The contractor failed to complete the task he was hired to complete. For instance, the science lab’s equipment, estimated to cost 210 million shillings, and more than 20 computers in the computer lab still need to be delivered.
According to the contractor, “The science lab was supposed to be stocked with equipment and chemicals, and the same was true for the ICT lab, which was supposed to be equipped with computers,” said Eyotu.
The water system that was supposed to supply the science lab is no longer able to pump water, forcing the school to rely on rainwater despite having infrastructure in place to catch the water that is already dripping from the roofs.
The project was supposed to be between the defect liability period, according to the LC3 chairperson, but nothing has been done as of yet.
Not only that, but flaws in a few of the school buildings served to aggravate the situation. When the Nile post arrived at the school, it was clear that the cracks were being filled.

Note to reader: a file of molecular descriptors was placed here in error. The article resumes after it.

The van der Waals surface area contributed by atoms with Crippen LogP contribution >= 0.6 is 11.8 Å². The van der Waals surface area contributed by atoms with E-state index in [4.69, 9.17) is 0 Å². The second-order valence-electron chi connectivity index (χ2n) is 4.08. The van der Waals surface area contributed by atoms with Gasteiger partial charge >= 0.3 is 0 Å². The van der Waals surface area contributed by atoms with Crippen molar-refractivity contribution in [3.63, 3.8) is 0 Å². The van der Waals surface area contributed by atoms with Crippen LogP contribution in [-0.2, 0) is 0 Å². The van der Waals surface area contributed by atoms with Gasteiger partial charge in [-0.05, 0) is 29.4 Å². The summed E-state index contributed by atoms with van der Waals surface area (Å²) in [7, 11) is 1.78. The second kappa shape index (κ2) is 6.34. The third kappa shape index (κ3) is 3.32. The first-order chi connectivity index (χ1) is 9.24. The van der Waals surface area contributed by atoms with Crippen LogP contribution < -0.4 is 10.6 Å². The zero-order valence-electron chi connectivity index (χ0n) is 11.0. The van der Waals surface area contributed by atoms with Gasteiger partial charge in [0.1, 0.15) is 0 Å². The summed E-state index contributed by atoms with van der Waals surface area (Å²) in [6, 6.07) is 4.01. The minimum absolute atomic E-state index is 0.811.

The poor construction extends even to the school’s playground, which is estimated to have cost 87 million shillings to build.
The 87 million shillings that were spent on its construction are evident in the bushy pitch intended to be planted with pass palm.
The pitch isn’t worth the money invested in it, according to the school’s oversight committee, on which the president’s representative also sits.
The pitch fell short of expectations in terms of what it was supposed to be.
Ngabilano Immy, RDC for the Masindi district, says council members continue to discuss the school’s situation at meetings and question who stole the money.